White patterns on dark fabric - Part Two (also for t-shirts, jeans and other troublesome textiles)
How do you get a design onto dark fabric like jeans or a black sweater? And how do you stitch on a t-shirt? This is Part Two of how to get a design onto dark fabric, and is also the same tutorial for using T-Shirt stabilizer when working on a t-shirt or onesie. If you are working on a plain-weave cotton (like a button-up shirt or a tea-towel) then you want to follow the instructions in Part 1.
Let's get started!
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Here we have a spongy, knit top. A lightweight sweater. Fabric that is knitted like this (a t-shirt is also a knit fabric) is not the same as woven fabric. You know how when you stretch something that is knitted, the rows become tighter (like those finger-handcuffs that tighten when you try to pull your fingers out)? This type of fabric wants to do the same thing when passing your needle and floss through it. It's stretchy, which makes it incredibly difficult to embroider on. So, how do we stitch the seemingly impossible?
First, let me show you first how not to do it...
BOO HOO! I DONE TORE MY PAPER.
Because the fabric underneath the carbon paper is soft, the pen will just tear through the poor carbon paper.
In order for the carbon to leave a clear imprint on your fabric, you need to be able to apply sufficient pressure. This is why a hard, smooth surface is necessary to have underneath when tracing a design with carbon transfer paper.
So, whaddawe do now?
GET YOU SOME T-SHIRT STABILIZER
There are many, many different types of stabilizers. Some stabilizers are lightweight, some are heavier. Some you tear away, some you leave on. Some stick on like a sticker, some you have to iron on. Some don't adhere to your surface at all and need to be sewn on. Some have to soak in water so they dissolve to be removed. Want me to go on? Hoo boy. Find what works best for you! This (above) is what I use: a medium-weight stabilizer that you iron on and then tear off. No muss, no fuss.
BEFORE WE START: This tutorial is really how to do several things at once. How to stitch on stretchy fabrics, and how to use t-shirt stabilizer as a work-around for getting designs onto dark fabrics. So, this tutorial will work for stitching on white t-shirts and dark jeans.
Ready to tackle this? You can do it.
Cut out a piece of stabilizer that fits beyond the size of your hoop.
Even though you're going to iron the stabilizer onto your fabric, a hoop will help limit separation of the stabilizer from your fabric as you stitch, and also limit the amount of stretch to your fabric. Trying to stitch on stretchy fabric without a hoop kinda defeats the purpose of using the stabilizer. They work together as stitching support team, so be sure it's large enough to fit beyond the edges of the hoop.
Iron the stabilizer onto your fabric, and then apply your transfer onto the stabilizer.
I like to iron my stabilizer onto the fabric first. (Read the instructions with the stabilizer for how to do it.) Then, I apply the pattern in the same way as if I were transferring it directly to fabric. Yes, you can also use a pattern you've traced with transfer pens.
Let's say we were stitching instead on a white t-shirt. Generally the stabilizer is then applied to the wrong-side of your fabric, while your transfer pattern can go on the front as usual (it will show up, because the fabric is white). But since our fabric is stretchy and dark, by putting the stabilizer on the topside of the fabric, it provides a light ground for applying your pattern.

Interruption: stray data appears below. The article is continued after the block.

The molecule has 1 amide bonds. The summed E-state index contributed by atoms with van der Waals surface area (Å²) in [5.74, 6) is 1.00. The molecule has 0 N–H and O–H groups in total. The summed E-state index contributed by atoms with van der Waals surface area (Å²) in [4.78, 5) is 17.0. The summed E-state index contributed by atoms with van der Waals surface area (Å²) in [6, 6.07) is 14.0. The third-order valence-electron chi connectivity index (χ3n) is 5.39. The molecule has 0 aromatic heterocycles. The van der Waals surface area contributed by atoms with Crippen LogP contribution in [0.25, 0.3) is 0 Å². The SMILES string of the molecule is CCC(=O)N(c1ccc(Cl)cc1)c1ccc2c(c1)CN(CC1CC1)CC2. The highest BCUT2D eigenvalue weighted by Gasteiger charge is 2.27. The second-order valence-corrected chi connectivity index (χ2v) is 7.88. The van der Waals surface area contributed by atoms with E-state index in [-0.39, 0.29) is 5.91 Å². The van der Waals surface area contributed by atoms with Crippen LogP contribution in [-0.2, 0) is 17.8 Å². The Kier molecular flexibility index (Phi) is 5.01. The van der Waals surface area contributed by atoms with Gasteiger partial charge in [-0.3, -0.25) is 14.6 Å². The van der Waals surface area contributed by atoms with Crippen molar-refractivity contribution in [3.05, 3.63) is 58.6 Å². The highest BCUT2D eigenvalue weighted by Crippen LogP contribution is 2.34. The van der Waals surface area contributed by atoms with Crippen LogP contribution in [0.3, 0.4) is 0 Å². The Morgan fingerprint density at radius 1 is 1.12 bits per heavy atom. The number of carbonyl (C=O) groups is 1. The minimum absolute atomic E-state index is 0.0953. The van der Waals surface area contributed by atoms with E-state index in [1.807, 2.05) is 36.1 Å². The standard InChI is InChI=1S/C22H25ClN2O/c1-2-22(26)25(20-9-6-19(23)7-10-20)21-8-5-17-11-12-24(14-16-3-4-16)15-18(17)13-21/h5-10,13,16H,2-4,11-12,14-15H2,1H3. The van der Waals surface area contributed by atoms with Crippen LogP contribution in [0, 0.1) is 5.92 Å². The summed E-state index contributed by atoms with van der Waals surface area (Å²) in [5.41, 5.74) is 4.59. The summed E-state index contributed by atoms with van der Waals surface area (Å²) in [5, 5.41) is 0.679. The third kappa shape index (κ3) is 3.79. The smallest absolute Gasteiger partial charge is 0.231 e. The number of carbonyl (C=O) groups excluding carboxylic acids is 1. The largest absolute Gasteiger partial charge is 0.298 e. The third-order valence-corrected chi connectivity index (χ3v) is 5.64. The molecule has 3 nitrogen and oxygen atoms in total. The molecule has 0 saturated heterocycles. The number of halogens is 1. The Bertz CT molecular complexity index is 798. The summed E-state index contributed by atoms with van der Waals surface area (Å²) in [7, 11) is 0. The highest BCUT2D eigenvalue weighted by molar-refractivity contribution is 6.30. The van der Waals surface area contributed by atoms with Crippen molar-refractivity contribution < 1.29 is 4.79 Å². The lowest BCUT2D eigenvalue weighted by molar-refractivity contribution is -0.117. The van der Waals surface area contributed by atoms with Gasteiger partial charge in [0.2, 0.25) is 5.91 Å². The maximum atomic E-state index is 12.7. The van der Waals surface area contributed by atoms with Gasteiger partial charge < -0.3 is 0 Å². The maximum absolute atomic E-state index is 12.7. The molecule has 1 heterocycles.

It took me forever to think of doing it this way.
EXTRA TIP: If you don't like where the stabilizer is, you can peel it up and iron-it back on again. Not, you know, again and again and again, but it can be repositioned once or twice.
WARNING OF WEIRDNESS: if you used an iron-on transfer and then re-iron over it (for re-placement of the stabilizer) the pattern ink will actually fade dramatically when the hot iron goes over it. Remember, you're not re-applying the pattern in this step- just the patterned stabilizer. If this happens, have a pencil handy to trace over some lines that become faint after re-ironing.
When you stitch, you'll be passing through both layers at the same time: the fabric and the stabilizer. Your fabric shouldn't go up and down like a trampoline. It should remain taut. Keep your hoop tight (but remember to loosen it when not working).
I'll be right back after I stitch this thing...
Stitching done! Remove your hoop.
That was sooo much easier to stitch with stabilizer. So, how do I get this stuff off? Just begin tearing it away?
Not so fast. We don't want to mess up our stitches, mkay? Get ready to de-stabilize. First, peel up all the excess (non-stitched) stabilizer around the design so it's no longer stuck to the fabric before tearing.
Stretch out the stitched area to break up the stabilizer.
This is my secret tip for making this part go faster and easier. Gently pull and stretch the fabric and the stabilizer in different directions. See how it breaks itself up into smaller areas inside each section you stitched? Mmmhm. This will make removing it go much faster, and it's less strain on your stitches than just trying to pull it all up at once.
Pick those bit and ends away.
You'll have teeny tiny stubborn bits here and there (like that one in the dark pink part). This is when tweezers or the tip of your embroidery scissors come in handy.
IF USING SCISSORS: Be extra careful when using scissors to remove the stabilizer. It's verrry easy for the point of your pointy scissors to catch and snag your fabric. Tweezers are easierz. Done pickin'?